3. Repeat the word over and over, moving deeper and deeper within yourself.
  4. If the mind wanders, gently return to the word.
  5. Rest and simply be with God “as if you put your head back down on the pillow after waking.” Sense the presence of God within you.
  6. As your prayer ends, let go of the sacred word and rest your mind for a minute or two before going about your business.

I’ve read that it can take six months or longer to master centering prayer, but if you’re versed in meditation I think you’ll see the results much faster, perhaps immediately. Also, it’s important to note that as time goes on, Frenette recommends engaging in centering prayer without any words, to “let go of the life preserver and just float.”

And that’s what I now do. As this wonderful analogy suggests, I release the life preserver and float. I do this in the early morning before exercising, sipping coffee in the quiet of my home, while the family is still sleeping and only the cats are awake. Sipping. Centering. Feeling the presence of God. And I am better prepared for the workday ahead because of it.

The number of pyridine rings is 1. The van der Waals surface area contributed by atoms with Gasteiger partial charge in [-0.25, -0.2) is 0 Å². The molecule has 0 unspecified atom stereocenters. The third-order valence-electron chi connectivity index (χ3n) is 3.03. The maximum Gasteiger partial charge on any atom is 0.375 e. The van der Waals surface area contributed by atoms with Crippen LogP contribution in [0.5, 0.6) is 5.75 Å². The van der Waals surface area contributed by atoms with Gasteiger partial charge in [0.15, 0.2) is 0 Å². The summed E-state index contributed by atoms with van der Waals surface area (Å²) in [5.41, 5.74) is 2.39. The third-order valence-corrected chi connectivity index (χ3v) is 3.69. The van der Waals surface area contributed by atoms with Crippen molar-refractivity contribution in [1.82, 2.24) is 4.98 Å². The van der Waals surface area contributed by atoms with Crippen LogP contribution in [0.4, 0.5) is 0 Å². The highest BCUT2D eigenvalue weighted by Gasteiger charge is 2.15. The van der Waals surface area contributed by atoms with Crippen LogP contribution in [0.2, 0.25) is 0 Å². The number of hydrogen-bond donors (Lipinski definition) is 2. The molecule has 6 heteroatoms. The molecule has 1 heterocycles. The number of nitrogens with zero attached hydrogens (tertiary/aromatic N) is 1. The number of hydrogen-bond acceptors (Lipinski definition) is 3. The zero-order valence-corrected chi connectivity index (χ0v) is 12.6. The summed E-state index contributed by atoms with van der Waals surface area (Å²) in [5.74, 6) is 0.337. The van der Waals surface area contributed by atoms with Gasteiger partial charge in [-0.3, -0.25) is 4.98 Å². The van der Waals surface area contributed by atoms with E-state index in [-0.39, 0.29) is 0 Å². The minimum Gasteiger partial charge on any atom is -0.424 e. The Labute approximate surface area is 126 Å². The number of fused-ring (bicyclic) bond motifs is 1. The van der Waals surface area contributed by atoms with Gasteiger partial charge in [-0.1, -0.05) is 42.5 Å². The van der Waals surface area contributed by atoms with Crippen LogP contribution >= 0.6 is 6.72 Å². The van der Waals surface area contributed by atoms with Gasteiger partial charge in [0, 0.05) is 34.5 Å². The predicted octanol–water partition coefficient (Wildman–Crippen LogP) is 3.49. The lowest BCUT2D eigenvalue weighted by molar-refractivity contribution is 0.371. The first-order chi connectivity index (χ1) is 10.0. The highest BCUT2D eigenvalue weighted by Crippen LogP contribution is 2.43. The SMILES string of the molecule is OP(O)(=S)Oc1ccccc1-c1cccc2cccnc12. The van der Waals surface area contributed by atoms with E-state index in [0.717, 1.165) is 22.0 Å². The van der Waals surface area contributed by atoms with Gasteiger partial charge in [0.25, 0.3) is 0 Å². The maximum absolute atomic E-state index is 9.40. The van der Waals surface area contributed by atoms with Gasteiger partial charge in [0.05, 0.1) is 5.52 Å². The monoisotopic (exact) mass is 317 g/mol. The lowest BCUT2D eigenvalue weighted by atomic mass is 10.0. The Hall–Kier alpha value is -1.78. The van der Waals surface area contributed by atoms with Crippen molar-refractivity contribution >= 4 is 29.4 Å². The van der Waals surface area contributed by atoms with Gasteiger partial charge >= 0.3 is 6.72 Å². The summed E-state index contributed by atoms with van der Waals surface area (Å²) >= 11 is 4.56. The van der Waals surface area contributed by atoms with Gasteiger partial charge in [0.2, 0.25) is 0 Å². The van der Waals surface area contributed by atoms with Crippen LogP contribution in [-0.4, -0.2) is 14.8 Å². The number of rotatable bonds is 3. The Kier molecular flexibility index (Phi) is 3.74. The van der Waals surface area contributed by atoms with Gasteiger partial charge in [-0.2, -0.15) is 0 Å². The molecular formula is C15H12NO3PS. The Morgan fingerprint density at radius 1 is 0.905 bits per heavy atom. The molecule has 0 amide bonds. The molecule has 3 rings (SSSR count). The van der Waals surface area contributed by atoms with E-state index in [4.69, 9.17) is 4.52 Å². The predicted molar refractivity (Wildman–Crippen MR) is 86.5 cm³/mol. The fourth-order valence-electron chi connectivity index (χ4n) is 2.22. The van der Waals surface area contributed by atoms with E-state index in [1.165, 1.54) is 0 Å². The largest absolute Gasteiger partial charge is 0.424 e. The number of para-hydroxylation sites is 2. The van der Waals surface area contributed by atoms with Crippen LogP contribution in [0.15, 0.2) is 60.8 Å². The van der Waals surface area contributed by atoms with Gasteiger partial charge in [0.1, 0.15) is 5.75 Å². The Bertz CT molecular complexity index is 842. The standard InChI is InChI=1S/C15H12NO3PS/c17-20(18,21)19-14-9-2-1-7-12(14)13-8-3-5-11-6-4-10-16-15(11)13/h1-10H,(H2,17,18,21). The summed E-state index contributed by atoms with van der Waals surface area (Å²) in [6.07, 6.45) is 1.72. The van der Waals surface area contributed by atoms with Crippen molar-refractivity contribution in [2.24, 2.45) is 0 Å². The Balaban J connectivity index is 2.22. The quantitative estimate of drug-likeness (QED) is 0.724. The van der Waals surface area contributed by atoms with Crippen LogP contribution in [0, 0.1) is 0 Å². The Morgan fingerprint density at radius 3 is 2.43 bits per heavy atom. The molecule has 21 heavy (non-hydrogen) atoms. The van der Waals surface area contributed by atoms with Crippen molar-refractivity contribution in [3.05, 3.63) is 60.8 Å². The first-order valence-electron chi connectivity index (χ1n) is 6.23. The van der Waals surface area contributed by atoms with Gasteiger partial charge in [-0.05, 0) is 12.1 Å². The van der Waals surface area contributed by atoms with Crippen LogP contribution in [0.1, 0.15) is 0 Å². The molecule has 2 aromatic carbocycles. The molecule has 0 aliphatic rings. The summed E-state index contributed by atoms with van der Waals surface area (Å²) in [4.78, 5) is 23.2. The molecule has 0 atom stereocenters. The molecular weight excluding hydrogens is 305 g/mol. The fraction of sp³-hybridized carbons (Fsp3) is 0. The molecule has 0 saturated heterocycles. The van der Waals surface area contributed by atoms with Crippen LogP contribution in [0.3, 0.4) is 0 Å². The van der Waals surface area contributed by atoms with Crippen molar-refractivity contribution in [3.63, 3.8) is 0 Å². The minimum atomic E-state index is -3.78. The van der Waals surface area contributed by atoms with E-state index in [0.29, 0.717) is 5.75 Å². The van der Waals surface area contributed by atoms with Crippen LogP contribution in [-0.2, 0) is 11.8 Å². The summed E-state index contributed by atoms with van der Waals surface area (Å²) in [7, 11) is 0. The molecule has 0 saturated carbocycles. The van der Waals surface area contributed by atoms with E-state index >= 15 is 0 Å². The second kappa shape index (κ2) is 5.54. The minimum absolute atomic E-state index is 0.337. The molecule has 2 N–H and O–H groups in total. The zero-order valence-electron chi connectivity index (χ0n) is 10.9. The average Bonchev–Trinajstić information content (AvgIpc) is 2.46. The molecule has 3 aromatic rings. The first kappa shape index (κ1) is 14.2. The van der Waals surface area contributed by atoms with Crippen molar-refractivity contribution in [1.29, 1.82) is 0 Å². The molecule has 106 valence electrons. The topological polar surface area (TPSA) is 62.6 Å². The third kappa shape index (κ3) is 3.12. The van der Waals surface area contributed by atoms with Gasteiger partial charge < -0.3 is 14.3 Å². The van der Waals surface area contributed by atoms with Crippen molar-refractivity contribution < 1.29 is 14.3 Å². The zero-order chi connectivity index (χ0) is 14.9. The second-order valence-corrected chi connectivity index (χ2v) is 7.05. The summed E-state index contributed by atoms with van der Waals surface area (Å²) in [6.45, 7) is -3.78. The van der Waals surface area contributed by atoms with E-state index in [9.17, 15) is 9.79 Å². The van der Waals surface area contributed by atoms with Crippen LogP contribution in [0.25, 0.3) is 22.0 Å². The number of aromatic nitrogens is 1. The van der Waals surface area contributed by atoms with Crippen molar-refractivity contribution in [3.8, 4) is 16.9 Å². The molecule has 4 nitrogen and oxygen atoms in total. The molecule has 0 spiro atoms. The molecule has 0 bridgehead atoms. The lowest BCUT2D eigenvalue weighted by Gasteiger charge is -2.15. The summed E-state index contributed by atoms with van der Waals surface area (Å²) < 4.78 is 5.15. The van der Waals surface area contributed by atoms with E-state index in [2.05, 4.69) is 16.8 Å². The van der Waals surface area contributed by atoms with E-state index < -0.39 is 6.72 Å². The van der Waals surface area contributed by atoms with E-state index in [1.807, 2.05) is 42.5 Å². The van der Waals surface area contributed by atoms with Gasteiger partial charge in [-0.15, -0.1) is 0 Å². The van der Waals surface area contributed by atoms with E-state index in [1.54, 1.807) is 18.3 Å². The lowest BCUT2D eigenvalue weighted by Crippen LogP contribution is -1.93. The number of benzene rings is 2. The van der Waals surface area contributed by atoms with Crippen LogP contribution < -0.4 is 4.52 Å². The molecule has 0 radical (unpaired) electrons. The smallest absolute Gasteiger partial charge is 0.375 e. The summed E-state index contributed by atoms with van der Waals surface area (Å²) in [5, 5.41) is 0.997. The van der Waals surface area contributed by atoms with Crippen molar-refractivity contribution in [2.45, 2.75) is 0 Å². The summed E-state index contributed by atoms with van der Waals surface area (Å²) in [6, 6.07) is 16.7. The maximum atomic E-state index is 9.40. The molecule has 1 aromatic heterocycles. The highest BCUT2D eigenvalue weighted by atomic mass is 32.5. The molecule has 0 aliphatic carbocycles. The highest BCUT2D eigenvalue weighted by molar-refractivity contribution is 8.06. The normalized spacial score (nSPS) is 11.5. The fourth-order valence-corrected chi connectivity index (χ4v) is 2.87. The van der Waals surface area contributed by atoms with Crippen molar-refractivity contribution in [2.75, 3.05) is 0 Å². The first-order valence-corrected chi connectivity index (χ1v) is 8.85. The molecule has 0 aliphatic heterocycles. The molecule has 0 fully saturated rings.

This post previously appeared on my Wake Up Call column at Patheos, September 24, 2014.

How to meditate like a monk in 10 easy steps.

639px-Abbot_of_Watkungtaphao_in_Phu_Soidao_WaterfallWhen it came to meditation, I was always kind of a dummy. It seemed easy enough, but I just didn’t get why I needed to do it. After all, I cleared my head each morning with a brisk four-mile run. Did I really need to meditate, too?

Still, as I read stories about the meditation practices of Sting and perused the filmmaker David Lynch’s book on meditation and consciousness, Catching the Big Fish, I couldn’t help but wonder–was I missing something?